BY Sarah Lowndes in Reviews | 02 JAN 03
Featured in
Issue 72

Mary Redmond

The Modern Institute, Glasgow, Scotland

BY Sarah Lowndes in Reviews | 02 JAN 03

Fetish. The word is oddly unfashionable, and yet, walking around this exhibition, it is the word that keeps coming to mind. A fetish may be described as irrational and obsessive, but it could also be a lucky charm, an artefact created through meticulous ritual. It is also, as Robert Stoller wrote in Observing the Erotic Imagination (1985), 'a story masquerading as an object'.

Mary Redmond's sculptural works are stories masquerading as objects, although their tidings are sometimes hard to decipher. Her work is all about the material and how it is handled, and offers no verbal clues aside from a few elliptical titles. In the past she has spun a web across a gallery (Flat Loop, 1999) or strung pieces of painted wood and a plastic seat together like a mobile (Shufflebagger, 2000). Her use of low-key materials links her to certain contemporaries in Glasgow, notably Jim Lambie, Cathy Wilkes and Sue Tompkins. Equally, her sense of scale and the close relationship of her work to the surrounding space points to her training in the Environmental Art Department at Glasgow School of Art. Beyond these basic orientation points, though, there is much that remains intriguing. Partly because of the implied kinetic energy knotted into each piece, Redmond's work has an event-like quality. There is a particular suspense in the way that her balanced colour and composition threaten to come undone.

Athinas Bee Bar (all works 2002) seems at first sight to stem from the same tradition as Helio Oiticica's 'Penetrables' (1967-9). The work is made of a partially unravelled ochre knitted bag, some red polyester of the sort used in linings, green palm fronds and a few umbrella spokes. The sculpture hangs from the ceiling, trailing its colours down, but on closer inspection the work edges away from this reading. After all, it also looks like a kind of flag, although it is not shaped like any conventional ensign. The colours are reminiscent of the independent Pan-African flags hoisted in the early 1960s in the former French colonies of Cameroon, Senegal, Guinea, Togo and the Congo: red for the blood of patriots, gold for natural wealth and prosperity, and green for the land, for hope. The associative reach of the work is all potentiality.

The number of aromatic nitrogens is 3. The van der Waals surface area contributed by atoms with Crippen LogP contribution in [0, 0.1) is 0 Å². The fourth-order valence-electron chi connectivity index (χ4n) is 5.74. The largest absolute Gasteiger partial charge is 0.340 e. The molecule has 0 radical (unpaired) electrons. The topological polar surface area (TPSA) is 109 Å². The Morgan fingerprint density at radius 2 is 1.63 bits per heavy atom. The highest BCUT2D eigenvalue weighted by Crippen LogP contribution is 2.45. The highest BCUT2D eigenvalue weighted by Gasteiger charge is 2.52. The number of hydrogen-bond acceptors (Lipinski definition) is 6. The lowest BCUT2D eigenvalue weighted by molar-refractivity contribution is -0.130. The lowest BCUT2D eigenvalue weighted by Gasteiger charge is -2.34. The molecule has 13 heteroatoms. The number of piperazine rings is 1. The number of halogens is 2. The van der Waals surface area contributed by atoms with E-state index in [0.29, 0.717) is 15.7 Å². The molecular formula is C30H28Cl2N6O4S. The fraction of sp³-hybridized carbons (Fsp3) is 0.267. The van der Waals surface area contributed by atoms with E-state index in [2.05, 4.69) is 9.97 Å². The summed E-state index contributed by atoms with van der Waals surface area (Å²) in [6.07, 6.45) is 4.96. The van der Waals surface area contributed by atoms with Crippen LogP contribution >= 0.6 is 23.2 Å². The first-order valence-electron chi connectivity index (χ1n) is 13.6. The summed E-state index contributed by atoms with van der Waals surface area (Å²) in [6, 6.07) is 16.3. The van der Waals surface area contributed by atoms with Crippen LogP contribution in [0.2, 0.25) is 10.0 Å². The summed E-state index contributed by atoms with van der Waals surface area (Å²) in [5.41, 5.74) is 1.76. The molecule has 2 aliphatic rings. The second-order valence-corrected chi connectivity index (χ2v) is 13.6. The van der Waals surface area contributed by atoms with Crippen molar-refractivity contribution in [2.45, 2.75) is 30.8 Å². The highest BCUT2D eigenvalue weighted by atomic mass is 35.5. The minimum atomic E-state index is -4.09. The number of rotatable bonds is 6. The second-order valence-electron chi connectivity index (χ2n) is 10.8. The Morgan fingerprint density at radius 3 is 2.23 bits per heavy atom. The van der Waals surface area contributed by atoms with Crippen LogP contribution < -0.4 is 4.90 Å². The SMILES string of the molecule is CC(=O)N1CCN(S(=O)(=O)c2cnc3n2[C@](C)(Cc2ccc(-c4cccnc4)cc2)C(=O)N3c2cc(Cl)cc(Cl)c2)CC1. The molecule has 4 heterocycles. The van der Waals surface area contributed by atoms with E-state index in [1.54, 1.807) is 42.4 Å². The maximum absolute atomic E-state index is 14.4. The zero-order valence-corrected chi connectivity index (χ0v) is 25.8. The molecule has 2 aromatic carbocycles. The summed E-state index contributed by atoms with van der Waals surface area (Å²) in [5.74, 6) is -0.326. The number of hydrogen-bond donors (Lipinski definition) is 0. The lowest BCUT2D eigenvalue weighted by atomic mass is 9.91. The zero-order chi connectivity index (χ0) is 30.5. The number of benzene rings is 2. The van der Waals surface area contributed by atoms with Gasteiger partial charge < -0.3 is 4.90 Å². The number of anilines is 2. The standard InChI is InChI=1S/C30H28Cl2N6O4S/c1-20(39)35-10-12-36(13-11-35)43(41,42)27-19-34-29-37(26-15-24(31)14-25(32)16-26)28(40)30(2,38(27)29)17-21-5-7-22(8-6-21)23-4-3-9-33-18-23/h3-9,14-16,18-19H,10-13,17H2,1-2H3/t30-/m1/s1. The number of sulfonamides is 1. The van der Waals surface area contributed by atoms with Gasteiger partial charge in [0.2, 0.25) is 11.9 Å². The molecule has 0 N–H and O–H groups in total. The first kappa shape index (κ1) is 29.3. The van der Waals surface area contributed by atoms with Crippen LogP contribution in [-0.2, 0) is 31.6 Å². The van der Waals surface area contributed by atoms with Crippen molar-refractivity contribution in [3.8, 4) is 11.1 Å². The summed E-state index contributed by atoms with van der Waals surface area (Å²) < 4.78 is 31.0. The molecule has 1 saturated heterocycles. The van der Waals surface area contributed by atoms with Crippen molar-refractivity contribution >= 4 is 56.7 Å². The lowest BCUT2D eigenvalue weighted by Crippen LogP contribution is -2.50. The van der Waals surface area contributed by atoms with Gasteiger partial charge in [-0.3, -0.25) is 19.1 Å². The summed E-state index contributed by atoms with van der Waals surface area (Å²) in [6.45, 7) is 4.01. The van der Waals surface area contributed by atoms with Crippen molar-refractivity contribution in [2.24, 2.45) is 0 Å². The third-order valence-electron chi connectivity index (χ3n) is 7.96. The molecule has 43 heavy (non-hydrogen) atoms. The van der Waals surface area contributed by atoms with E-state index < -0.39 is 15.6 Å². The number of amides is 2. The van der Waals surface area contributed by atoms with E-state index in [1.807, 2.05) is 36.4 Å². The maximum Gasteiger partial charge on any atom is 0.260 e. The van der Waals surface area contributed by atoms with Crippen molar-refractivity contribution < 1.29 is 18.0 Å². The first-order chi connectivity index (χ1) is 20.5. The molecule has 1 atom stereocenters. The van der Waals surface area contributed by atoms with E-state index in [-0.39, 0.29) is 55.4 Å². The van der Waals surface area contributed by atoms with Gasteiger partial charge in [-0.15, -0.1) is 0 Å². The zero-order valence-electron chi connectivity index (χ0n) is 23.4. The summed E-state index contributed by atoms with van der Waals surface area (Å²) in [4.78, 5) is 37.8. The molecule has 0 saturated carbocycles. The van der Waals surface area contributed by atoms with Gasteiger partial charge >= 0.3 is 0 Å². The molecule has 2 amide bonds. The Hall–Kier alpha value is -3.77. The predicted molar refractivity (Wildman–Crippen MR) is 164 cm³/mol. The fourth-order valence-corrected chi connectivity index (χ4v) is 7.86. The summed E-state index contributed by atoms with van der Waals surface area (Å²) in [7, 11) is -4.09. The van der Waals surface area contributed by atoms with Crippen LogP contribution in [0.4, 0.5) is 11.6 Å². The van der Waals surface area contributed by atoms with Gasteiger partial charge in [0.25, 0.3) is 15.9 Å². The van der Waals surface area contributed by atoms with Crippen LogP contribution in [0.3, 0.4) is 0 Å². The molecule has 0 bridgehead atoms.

Although there are now many artists making work from 'everyday' materials, few have the ability to make the materials speak as Redmond does. In this, her best work is something like the ideal Italo Calvino described in his 1988 essay 'On Multiplicity'. 'Think what it would be to have a work [...] that would let us escape the limited perspective of the individual ego, not only to enter into selves like our own but to give speech to that which has no language, to the bird perching on the edge of the gutter, to the tree in spring and the tree in fall, to stone, to cement, to plastic.' Redmond seems to achieve this in a work entitled Campari, which consists of two carved wooden protuberances jutting from the wall. One is purple and spindly, adorned at one end with lengths of mercurized yellow cotton; the other is shorter, goldish and encrusted with many tiny copper circles attached with shiny pins. The piece nods to David Hammons' works made with beer bottle tops, but is also something else entirely. It is a giant match-head, waiting to be struck, a metallic stem dripping cold nectar. Of course the work has been made, but it also appears to have willed itself alive.

Redmond also differs from the other artists in her circle in her use of industrial materials, such as metal fencing sourced from building sites and sheets of corrugated iron. Here a grey wavy sheet slices down into the space, suspended from lengths of dark yellow cord. A scrunched-up peach T-shirt clings to the top while two plastic tubes, one white, one black, descend on looped strings below. It looks very temporary, like a door to a makeshift dwelling. Only the careful choice of colours and the fastidious knotwork securing the sculpture give away Redmond's considered approach. This work, like the others, is something ordinary made strange. There is a door, waiting to be pushed open, even as the plastic tubes jangle in an imagined breeze. There is something beneath the surface, woven, hammered and sewn.